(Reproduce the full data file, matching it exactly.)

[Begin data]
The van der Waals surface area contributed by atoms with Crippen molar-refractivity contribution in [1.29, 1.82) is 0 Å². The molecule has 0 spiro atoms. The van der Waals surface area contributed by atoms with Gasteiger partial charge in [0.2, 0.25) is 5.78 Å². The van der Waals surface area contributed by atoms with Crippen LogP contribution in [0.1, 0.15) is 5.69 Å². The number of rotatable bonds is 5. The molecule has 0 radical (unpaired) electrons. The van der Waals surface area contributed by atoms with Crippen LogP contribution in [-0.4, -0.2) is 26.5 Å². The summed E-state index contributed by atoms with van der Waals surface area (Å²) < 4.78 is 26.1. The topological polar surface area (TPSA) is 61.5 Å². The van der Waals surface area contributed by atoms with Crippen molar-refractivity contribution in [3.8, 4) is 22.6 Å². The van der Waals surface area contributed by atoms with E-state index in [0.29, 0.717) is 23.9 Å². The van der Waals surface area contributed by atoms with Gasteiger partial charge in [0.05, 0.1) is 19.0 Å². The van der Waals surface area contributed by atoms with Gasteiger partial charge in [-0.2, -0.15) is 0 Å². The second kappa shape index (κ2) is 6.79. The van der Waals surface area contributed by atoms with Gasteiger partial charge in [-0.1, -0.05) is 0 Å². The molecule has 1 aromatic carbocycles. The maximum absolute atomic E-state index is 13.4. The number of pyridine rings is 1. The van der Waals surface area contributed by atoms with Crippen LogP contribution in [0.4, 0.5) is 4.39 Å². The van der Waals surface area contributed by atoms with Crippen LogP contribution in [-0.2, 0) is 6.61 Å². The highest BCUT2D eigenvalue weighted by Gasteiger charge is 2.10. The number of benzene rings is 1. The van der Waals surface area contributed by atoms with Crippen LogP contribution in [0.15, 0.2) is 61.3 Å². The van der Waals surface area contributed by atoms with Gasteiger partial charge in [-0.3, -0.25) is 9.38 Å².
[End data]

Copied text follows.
The van der Waals surface area contributed by atoms with Crippen molar-refractivity contribution in [1.29, 1.82) is 0 Å². The molecule has 0 spiro atoms. The van der Waals surface area contributed by atoms with Gasteiger partial charge in [0.2, 0.25) is 5.78 Å². The van der Waals surface area contributed by atoms with Crippen LogP contribution in [0.1, 0.15) is 5.69 Å². The number of rotatable bonds is 5. The molecule has 0 radical (unpaired) electrons. The van der Waals surface area contributed by atoms with Crippen LogP contribution in [-0.4, -0.2) is 26.5 Å². The summed E-state index contributed by atoms with van der Waals surface area (Å²) < 4.78 is 26.1. The topological polar surface area (TPSA) is 61.5 Å². The van der Waals surface area contributed by atoms with Crippen molar-refractivity contribution in [3.8, 4) is 22.6 Å². The van der Waals surface area contributed by atoms with E-state index in [0.29, 0.717) is 23.9 Å². The van der Waals surface area contributed by atoms with Gasteiger partial charge in [0.05, 0.1) is 19.0 Å². The van der Waals surface area contributed by atoms with Gasteiger partial charge in [-0.2, -0.15) is 0 Å². The second kappa shape index (κ2) is 6.79. The van der Waals surface area contributed by atoms with Gasteiger partial charge in [-0.1, -0.05) is 0 Å². The molecule has 1 aromatic carbocycles. The maximum absolute atomic E-state index is 13.4. The number of pyridine rings is 1. The van der Waals surface area contributed by atoms with Crippen LogP contribution in [0.4, 0.5) is 4.39 Å². The van der Waals surface area contributed by atoms with Crippen LogP contribution in [-0.2, 0) is 6.61 Å². The highest BCUT2D eigenvalue weighted by Gasteiger charge is 2.10. The number of benzene rings is 1. The van der Waals surface area contributed by atoms with Crippen LogP contribution in [0.15, 0.2) is 61.3 Å². The van der Waals surface area contributed by atoms with Gasteiger partial charge in [-0.3, -0.25) is 9.38 Å².